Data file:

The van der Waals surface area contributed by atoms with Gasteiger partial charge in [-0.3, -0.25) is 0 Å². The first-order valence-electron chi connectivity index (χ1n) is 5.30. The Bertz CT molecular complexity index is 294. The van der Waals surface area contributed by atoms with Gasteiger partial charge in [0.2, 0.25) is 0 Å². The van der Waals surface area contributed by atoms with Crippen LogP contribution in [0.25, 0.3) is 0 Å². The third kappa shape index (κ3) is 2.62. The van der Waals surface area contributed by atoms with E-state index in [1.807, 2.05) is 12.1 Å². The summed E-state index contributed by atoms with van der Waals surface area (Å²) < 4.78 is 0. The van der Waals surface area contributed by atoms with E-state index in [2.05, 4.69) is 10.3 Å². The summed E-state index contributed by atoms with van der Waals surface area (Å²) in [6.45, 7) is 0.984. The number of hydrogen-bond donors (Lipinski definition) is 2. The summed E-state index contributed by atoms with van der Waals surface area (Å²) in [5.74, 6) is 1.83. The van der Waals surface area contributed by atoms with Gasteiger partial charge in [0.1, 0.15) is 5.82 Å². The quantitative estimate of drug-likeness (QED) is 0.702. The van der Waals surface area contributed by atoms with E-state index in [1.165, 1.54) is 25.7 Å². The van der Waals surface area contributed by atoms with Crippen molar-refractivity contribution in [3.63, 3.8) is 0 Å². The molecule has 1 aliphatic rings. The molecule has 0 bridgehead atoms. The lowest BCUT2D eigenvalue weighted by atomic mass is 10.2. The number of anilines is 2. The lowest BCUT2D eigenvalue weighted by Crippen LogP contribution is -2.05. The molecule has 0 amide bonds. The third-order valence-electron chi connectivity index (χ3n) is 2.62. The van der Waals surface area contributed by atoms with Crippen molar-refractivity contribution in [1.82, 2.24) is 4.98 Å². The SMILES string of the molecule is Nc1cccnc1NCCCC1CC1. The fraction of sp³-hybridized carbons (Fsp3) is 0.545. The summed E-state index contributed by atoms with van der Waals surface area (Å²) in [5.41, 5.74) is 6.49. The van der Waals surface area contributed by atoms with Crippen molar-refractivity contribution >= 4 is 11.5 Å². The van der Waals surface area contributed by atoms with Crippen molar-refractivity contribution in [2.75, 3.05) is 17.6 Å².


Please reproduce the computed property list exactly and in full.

The van der Waals surface area contributed by atoms with Gasteiger partial charge in [-0.3, -0.25) is 0 Å². The first-order valence-electron chi connectivity index (χ1n) is 5.30. The Bertz CT molecular complexity index is 294. The van der Waals surface area contributed by atoms with Gasteiger partial charge in [0.2, 0.25) is 0 Å². The van der Waals surface area contributed by atoms with Crippen LogP contribution in [0.25, 0.3) is 0 Å². The third kappa shape index (κ3) is 2.62. The van der Waals surface area contributed by atoms with E-state index in [1.807, 2.05) is 12.1 Å². The summed E-state index contributed by atoms with van der Waals surface area (Å²) < 4.78 is 0. The van der Waals surface area contributed by atoms with E-state index in [2.05, 4.69) is 10.3 Å². The summed E-state index contributed by atoms with van der Waals surface area (Å²) in [6.45, 7) is 0.984. The number of hydrogen-bond donors (Lipinski definition) is 2. The summed E-state index contributed by atoms with van der Waals surface area (Å²) in [5.74, 6) is 1.83. The van der Waals surface area contributed by atoms with Gasteiger partial charge in [0.1, 0.15) is 5.82 Å². The quantitative estimate of drug-likeness (QED) is 0.702. The van der Waals surface area contributed by atoms with E-state index in [1.165, 1.54) is 25.7 Å². The van der Waals surface area contributed by atoms with Crippen molar-refractivity contribution in [3.63, 3.8) is 0 Å². The molecule has 1 aliphatic rings. The molecule has 0 bridgehead atoms. The lowest BCUT2D eigenvalue weighted by atomic mass is 10.2. The number of anilines is 2. The lowest BCUT2D eigenvalue weighted by Crippen LogP contribution is -2.05. The molecule has 0 amide bonds. The third-order valence-electron chi connectivity index (χ3n) is 2.62. The van der Waals surface area contributed by atoms with Crippen molar-refractivity contribution in [1.82, 2.24) is 4.98 Å². The SMILES string of the molecule is Nc1cccnc1NCCCC1CC1. The fraction of sp³-hybridized carbons (Fsp3) is 0.545. The summed E-state index contributed by atoms with van der Waals surface area (Å²) in [5.41, 5.74) is 6.49. The van der Waals surface area contributed by atoms with Crippen molar-refractivity contribution >= 4 is 11.5 Å². The van der Waals surface area contributed by atoms with Crippen molar-refractivity contribution in [2.75, 3.05) is 17.6 Å².